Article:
Jennifer Flashman: Center for Research on Educational Opportunity, University of Notre Dame. E-mail: Jennifer.A.Flashman.1@nd.edu

  • Citation: Jennifer Flashman. 2014. “Friend Effects and Racial Disparities in Academic Achievement.” Sociological Science 1: 260-276.
  • Received: March 27, 2014
  • Accepted: April 29, 2014
  • Editors: Jesper Sørensen, Stephen L. Morgan
  • DOI: 10.15195/v1.a17
2

When Forecasts Fail: Unpredictability in Israeli-Palestinian Interaction

Charles Kurzman, Aseem Hasnain

Sociological Science, June 23, 2014
DOI 10.15195/v1.a16

This article explores the paradox that forecasts may be most likely to fail during dramatic moments of historic change that social scientists are most eager to predict. It distinguishes among four types of shocks that can undermine the predictive power of time series analyses: effect shocks that change the size of the causal effect; input shocks that change the causal variables; duration shocks that change how long a causal effect lasts; and actor shocks that change the number of agents in the system. The significance of these shocks is illustrated in Israeli–Palestinian interactions, one of the contemporary world’s most intensely scrutinized episodes, using vector autogression analyses of more than 15,000 Reuters news stories over the past three decades. The intervention of these shocks raises the prospect that some historic episodes may be unpredictable, even retrospectively.

Charles Kurzman: Department of Sociology, University of North Carolina at Chapel Hill. E-mail: kurzman@unc.edu

Aseem Hasnain: Department of Sociology, University of North Carolina at Chapel Hill. E-mail: ahasnain@unc.edu

  • Citation:Kurzman, Charles and Aseem Hasnain. 2014. “When Forecasts Fail: Unpredictability in Israeli-Palestinian Interaction.” Sociological Science 1: 239-259.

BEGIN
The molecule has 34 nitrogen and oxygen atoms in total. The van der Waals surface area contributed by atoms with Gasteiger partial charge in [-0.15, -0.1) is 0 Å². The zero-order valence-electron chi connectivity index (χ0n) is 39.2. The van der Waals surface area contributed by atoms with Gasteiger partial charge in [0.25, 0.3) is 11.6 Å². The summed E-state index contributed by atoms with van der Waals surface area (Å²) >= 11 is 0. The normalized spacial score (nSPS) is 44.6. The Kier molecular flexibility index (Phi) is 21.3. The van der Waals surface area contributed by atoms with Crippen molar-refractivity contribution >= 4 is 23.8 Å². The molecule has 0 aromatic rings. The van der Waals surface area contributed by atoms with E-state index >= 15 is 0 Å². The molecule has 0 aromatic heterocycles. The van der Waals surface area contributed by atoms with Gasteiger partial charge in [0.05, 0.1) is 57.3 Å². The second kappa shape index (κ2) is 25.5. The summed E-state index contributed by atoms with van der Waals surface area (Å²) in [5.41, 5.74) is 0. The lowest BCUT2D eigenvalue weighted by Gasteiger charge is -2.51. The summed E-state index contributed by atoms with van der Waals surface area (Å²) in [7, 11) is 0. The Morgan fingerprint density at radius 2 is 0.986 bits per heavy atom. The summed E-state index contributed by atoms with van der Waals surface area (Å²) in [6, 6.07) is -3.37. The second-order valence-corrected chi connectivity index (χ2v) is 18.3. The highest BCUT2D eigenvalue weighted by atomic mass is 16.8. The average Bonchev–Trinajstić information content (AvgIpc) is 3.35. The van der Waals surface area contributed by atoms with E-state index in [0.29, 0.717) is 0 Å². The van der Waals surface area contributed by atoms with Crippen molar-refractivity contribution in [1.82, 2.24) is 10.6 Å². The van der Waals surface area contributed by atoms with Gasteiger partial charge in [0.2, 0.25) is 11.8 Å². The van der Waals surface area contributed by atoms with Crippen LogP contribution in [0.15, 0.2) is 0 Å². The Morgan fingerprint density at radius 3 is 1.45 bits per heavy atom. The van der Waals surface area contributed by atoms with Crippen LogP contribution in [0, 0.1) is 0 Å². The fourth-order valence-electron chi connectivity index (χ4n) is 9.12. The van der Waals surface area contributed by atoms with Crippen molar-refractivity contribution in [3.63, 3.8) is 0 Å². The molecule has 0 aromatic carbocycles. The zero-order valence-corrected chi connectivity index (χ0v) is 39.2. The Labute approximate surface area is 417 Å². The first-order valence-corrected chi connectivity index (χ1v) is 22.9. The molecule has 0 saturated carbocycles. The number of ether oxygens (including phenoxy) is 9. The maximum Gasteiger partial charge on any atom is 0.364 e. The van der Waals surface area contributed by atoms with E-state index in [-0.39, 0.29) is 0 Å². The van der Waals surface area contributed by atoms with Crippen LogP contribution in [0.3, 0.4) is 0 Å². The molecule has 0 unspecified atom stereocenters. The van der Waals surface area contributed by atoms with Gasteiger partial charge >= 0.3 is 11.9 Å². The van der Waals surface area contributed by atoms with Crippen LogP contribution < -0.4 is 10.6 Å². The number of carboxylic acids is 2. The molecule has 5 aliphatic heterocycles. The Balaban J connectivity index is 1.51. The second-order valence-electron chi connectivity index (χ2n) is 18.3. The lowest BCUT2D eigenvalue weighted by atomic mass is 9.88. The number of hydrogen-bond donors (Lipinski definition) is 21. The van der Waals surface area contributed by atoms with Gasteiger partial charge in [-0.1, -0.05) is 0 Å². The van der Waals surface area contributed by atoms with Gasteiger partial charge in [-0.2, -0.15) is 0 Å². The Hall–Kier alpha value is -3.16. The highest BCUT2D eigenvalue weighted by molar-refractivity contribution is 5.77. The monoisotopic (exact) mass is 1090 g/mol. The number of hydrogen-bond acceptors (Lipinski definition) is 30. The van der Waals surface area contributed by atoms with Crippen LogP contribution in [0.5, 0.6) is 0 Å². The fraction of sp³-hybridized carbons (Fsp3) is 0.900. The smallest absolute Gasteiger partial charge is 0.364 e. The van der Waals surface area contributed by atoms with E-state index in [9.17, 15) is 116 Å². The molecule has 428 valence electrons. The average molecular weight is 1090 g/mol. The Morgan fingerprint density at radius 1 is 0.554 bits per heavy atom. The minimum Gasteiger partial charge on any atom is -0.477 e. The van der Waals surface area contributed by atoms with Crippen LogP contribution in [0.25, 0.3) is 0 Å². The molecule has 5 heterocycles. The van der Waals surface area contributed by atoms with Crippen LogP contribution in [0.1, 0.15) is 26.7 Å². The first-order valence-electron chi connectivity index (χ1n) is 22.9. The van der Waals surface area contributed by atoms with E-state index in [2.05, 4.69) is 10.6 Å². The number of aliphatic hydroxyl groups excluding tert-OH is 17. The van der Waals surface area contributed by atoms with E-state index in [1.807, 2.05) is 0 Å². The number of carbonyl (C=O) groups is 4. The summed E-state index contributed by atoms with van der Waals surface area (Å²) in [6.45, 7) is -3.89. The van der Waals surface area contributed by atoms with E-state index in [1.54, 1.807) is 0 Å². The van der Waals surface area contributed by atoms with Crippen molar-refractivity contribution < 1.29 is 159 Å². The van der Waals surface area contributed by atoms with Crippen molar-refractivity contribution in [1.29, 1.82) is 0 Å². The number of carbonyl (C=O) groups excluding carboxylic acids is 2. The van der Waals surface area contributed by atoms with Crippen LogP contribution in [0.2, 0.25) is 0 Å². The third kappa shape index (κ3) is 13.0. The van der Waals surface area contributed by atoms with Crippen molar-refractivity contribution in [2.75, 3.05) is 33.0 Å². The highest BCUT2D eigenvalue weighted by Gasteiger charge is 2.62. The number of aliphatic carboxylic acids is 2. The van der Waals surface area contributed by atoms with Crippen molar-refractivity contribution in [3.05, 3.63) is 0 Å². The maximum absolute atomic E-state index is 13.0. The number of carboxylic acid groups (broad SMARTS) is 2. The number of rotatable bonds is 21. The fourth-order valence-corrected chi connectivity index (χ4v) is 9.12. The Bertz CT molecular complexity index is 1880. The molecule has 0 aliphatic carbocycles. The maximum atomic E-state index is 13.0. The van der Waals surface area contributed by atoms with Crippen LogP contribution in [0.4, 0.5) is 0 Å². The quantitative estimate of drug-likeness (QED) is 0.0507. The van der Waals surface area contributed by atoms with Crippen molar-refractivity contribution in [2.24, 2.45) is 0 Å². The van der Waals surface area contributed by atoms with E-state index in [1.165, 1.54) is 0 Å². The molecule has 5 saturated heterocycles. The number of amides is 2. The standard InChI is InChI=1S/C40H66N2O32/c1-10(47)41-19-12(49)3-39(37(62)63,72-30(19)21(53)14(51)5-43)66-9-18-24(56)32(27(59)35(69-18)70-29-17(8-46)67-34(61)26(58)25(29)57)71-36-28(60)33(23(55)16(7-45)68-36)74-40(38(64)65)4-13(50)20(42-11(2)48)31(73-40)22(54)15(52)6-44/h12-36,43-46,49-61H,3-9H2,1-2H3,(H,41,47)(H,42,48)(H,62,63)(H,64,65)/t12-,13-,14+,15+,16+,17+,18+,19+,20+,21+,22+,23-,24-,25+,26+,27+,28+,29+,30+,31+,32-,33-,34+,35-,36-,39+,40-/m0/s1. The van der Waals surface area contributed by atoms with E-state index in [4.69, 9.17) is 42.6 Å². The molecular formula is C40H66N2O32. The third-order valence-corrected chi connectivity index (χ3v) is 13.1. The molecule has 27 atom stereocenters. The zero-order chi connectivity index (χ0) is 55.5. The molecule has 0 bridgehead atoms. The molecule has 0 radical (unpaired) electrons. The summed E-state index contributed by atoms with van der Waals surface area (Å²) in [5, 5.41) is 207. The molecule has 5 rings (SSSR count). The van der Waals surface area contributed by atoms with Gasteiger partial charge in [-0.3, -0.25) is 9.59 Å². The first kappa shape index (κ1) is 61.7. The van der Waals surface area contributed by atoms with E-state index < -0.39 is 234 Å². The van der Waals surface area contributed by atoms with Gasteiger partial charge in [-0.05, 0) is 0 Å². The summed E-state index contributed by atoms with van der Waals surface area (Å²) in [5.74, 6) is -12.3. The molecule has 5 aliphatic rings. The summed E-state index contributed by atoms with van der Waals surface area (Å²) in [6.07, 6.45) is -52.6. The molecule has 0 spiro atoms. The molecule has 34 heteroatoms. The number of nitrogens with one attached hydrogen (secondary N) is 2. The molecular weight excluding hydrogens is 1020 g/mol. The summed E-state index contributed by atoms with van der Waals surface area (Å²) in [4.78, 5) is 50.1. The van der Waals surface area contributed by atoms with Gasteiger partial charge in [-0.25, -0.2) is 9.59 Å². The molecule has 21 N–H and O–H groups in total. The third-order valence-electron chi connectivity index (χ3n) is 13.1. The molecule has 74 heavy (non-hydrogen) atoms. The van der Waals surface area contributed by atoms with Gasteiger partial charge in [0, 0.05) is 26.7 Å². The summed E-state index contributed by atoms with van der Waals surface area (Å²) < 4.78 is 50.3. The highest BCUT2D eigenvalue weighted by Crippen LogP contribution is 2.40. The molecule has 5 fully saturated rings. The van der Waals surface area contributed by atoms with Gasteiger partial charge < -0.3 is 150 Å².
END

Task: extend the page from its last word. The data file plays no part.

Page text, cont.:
• Received: March 7, 2014
  • Accepted: April 23, 2014
  • Editors: Jesper Sørensen, Delia Baldassarri
  • DOI: 10.15195/v1.a16
1

Finding Cultural Holes: How Structure and Culture Diverge in Networks of Scholarly Communication

Daril A. Vilhena, Jacob G. Foster, Martin Rosvall, Jevin D. West, James Evans, Carl T. Bergstrom

Sociological Science, June 9, 2014
DOI 10.15195/v1.a15

Divergent interests, expertise, and language form cultural barriers to communication. No formalism has been available to characterize these “cultural holes.” Here we use information theory to measure cultural holes and demonstrate our formalism in the context of scientific communication using papers from JSTOR. We extract scientific fields from the structure of citation flows and infer field-specific cultures by cataloging phrase frequencies in full text and measuring the relative efficiency of between-field communication. We then combine citation and cultural information in a novel topographic map of science, mapping citations to geographic distance and cultural holes to topography. By analyzing the full citation network, we find that communicative efficiency decays with citation distance in a field-specific way. These decay rates reveal hidden patterns of cohesion and fragmentation. For example, the ecological sciences are balkanized by jargon, whereas the social sciences are relatively integrated. Our results highlight the importance of enriching structural analyses with cultural data.

Daril A. Vilhena: Department of Biology, University of Washington. E-mail: daril@uw.edu

Jacob G. Foster: Department of Sociology, University of California-Los Angeles. E-mail: foster@soc.ucla.edu

Martin Rosvall: Department of Physics, University of Umea. E-mail: martin.rosvall@physics.umu.se

Jevin D. West: Information School, University of Washington. E-mail: jevinw@u.washington.edu

James Evans: Department of Sociology, University of Chicago. E-mail: jevans@uchicago.edu

Carl T. Bergstrom: Department of Biology, University of Washington. E-mail: cbergst@u.washinton.edu

  • Citation: Vilhena, Daril A., Jacob G. Foster, Martin Rosvall, Jevin D. West, James Evans, and Carl T. Bergstrom. 2014. “Finding Cultural Holes: How Structure and Culture Diverge in Networks of Scholarly Communication.” Sociological Science 1: 221-238.
  • Received: December 20, 2013
  • Accepted: February 8, 2014
  • Editors: Jesper Sørensen, Delia Baldassarri
  • DOI: 10.15195/v1.a15
0

High Stakes in the Classroom, High Stakes on the Street: The Effects of Community Violence on Student’s Standardized Test Performance

Patrick Sharkey, Amy Ellen Schwartz, Ingrid Gould Ellen, Johanna Lacoe

Sociological Science, May 27, 2014